In case a decision is rendered by the [Board of Governors] that exonerates the respondent or imposes a sanction less than suspension or disbarment, the aggrieved party can file a motion for reconsideration within the 15-day period from notice. If the motion is denied, said party can file a petition for review under Rule 45 of the Rules of Court with this Court within fifteen (15) days from notice of the resolution resolving the motion. If no motion for reconsideration is filed, the decision shall become final and executory and a copy of said decision shall be furnished this Court.[20]
Clearly, the rule does not recognize the filing of a second motion for reconsideration. In fact, the rule expressly provides that the proper remedy of the losing party is to file a Petition for Review under Rule 45 with this Court.

In accordance, however, with the liberal spirit pervading the Rules of Court and in the interest of substantial justice, the Court treats the second Motion for Reconsideration filed by the respondent as a petition for review under Rule 45. This is consistent with the sui generis nature of disbarment proceedings which focuses on the qualification and fitness of a lawyer to continue membership in the bar and not the procedural technicalities in filing the case.[21]

There is no sufficient reason to reverse the findings of the IBP

Nonetheless, after a careful perusal of the records of the case, the Court agrees with the findings of the IBP-CBD and the Board of Governors that the respondent violated the CPR when he used intemperate language in his letter to the complainant.

Canon 8 of the CPR directs all members of the bar to conduct themselves with courtesy, fairness, and candor towards their fellow lawyers and avoid harassing tactics against opposing counsel. Specifically, in Rule 8.01, the CPR provides:
Rule 8.01. A lawyer shall not, in his professional dealings, use language which is abusive, offensive or otherwise improper.
In the present case, the respondent's actions failed to measure up to this Canon. Records show that he imputed to the complainant the use of his influence as a former public prosecutor to harass his clients during the inquest proceedings without sufficient proof or evidence to support the same.

As an officer of the court, the respondent could have aired his charge against the complainant in a proper forum and without using offensive and abusive language. He should refrain from being tempted by the adversarial nature of our legal system to use strong language in pursuit of his duty to advance the interest of his client.[22] Commissioner Cachapero's Report and Recommendation in part stated:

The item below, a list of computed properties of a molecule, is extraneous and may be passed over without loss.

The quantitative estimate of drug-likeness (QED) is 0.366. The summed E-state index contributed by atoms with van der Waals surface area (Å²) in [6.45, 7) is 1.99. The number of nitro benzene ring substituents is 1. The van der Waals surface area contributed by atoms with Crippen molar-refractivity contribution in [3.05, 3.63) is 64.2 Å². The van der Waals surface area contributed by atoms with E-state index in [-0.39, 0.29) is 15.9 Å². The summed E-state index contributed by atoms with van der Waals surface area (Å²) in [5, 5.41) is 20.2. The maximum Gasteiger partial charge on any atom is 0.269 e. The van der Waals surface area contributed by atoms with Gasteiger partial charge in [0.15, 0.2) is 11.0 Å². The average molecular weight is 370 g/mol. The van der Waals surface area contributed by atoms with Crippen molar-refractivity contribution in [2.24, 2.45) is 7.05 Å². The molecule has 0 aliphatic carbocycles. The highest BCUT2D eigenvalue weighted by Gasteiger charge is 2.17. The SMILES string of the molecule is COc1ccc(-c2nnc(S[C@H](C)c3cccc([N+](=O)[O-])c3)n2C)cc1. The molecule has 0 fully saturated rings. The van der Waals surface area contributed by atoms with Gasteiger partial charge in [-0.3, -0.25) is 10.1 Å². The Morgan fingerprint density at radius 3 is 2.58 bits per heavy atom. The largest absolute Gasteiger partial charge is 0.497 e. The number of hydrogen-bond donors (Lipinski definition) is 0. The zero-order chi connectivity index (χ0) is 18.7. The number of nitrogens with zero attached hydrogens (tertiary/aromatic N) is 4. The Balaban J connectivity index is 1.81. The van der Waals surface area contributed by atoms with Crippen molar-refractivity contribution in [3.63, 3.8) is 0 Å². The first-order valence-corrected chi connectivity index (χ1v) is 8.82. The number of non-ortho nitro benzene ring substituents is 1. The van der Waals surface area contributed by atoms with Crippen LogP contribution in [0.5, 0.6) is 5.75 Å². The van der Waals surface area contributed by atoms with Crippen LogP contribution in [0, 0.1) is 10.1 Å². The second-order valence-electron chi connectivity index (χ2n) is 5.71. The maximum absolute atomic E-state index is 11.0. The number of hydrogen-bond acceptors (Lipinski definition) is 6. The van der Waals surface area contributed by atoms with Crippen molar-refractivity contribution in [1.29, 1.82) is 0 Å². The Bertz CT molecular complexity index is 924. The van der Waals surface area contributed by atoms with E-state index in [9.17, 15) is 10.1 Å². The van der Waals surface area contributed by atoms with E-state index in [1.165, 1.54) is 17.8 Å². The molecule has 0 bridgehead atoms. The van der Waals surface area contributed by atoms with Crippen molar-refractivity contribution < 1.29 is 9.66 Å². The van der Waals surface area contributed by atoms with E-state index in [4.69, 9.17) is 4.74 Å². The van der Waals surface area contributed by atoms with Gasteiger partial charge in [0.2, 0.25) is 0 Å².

Indeed, there is a strong showing that the Respondent had failed to conduct himself toward his fellow lawyer with that courtesy that all have the right to expect. When he mentioned that Complainant had used his influence in persuading the fiscal, he used a language which was abusive, offensive or otherwise improper. He showed ill-feelings toward Complainant and allowed such feeling to influence him in his conduct and demeanor towards the latter.[23]
The Court has consistently reminded lawyers that though they are entitled to present their case with vigor and courage, such enthusiasm does not justify the use of offensive and abusive language. Language abounds with countless possibilities for one to be emphatic but respectful, convincing but not derogatory, illuminating but not offensive.[24]

As to the penalty, in Uy v. Atty. Depasucat,[25] the Court reprimanded the lawyers for misconduct in using offensive and abusive language in their Manifestation.[26]

Here, considering that the respondent was merely over-zealous in protecting the rights of his client, the Court finds that the recommended penalty by the IBP Board of Governors to reprimand him for the use of intemperate language against his fellow lawyer is proper under the circumstances.

WHEREFORE, premises considered, the Court RESOLVES treat respondent Atty. Jose A. Diño, Jr.'s second Motion for Reconsideration as a Petition for Review under Rule 45, and DENY the same for lack of merit.

Moreover, the Court ADOPTS and AFFIRMS the Resolution No. XXI-2014-597 dated September 27, 2014 of the Integrated Bar of the Philippines Board of Governors meting out the penalty of REPRIMAND against Atty. Jose A. Diño, Jr. for breach of his ethical duties as a lawyer.


Velasco, Jr., (Chairperson), Peralta, Perez, and Jardeleza, JJ., concur.

November 17, 2016


Sirs / Mesdames:

Please take notice that on September 14, 2016 a Resolution, copy attached hereto, was rendered by the Supreme Court in the above-entitled case, the original of which was received by this Office on November 17, 2016 at 10:30 a.m.

Very truly yours,
Division Clerk of Court

[1] Rollo, pp. 2-7.

[2] Id. at 3.

[3] Id. at 2.

[4] Id. at 8-9.

[5] Id. at 10-11.

[6] Id. at 3.

[7] Id. at 10.

[8] Id. at 3.

[9] Id. at 4-6.

[10] Id. at 6.

[11] Id. at 56.

[12] Id. at 59.

[13] Id. at 82.

[14] Id. at 188-191.

[15] Id. at 187.

[16] Id. at 192-215.

[17] Id. at 245-246.

[18] Id. at 255-257.

[19] Id. at 258-276.

[20] Court en banc Resolution Re: Clarification on Rules of Procedure of the Commission on Bar Discipline, B.M. No. 1755, June 17, 2008.

[21] Villatuya v. Atty. Tabalingcos, 690 Phil. 381, 396 (2012).

[22] Saberon v. Atty. Larong, 574 Phil. 510, 516 (2008).

[23] Rollo, p. 190.

[24] Saberon v. Atty. Larong, supra note 22, at 517.

[25] 455 Phil. 9 (2003).

[26] Id. at 22.